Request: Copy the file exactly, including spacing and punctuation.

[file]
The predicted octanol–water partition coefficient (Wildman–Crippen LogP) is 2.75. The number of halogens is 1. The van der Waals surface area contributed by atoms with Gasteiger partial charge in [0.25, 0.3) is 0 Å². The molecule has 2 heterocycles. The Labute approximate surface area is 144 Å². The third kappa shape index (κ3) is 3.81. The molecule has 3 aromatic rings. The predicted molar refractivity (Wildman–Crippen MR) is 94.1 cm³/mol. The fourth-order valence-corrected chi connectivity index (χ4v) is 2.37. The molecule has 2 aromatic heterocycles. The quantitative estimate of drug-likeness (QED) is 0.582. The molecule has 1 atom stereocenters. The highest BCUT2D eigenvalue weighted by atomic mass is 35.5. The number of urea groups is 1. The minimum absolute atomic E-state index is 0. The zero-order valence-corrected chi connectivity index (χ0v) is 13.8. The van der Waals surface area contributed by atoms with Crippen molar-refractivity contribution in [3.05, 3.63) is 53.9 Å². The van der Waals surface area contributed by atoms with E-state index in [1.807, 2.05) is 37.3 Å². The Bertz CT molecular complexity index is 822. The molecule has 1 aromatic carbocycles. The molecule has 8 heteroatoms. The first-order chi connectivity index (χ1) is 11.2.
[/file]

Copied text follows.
The predicted octanol–water partition coefficient (Wildman–Crippen LogP) is 2.75. The number of halogens is 1. The van der Waals surface area contributed by atoms with Gasteiger partial charge in [0.25, 0.3) is 0 Å². The molecule has 2 heterocycles. The Labute approximate surface area is 144 Å². The third kappa shape index (κ3) is 3.81. The molecule has 3 aromatic rings. The predicted molar refractivity (Wildman–Crippen MR) is 94.1 cm³/mol. The fourth-order valence-corrected chi connectivity index (χ4v) is 2.37. The molecule has 2 aromatic heterocycles. The quantitative estimate of drug-likeness (QED) is 0.582. The molecule has 1 atom stereocenters. The highest BCUT2D eigenvalue weighted by atomic mass is 35.5. The number of urea groups is 1. The minimum absolute atomic E-state index is 0. The zero-order valence-corrected chi connectivity index (χ0v) is 13.8. The van der Waals surface area contributed by atoms with Crippen molar-refractivity contribution in [3.05, 3.63) is 53.9 Å². The van der Waals surface area contributed by atoms with E-state index in [1.807, 2.05) is 37.3 Å². The Bertz CT molecular complexity index is 822. The molecule has 1 aromatic carbocycles. The molecule has 8 heteroatoms. The first-order chi connectivity index (χ1) is 11.2.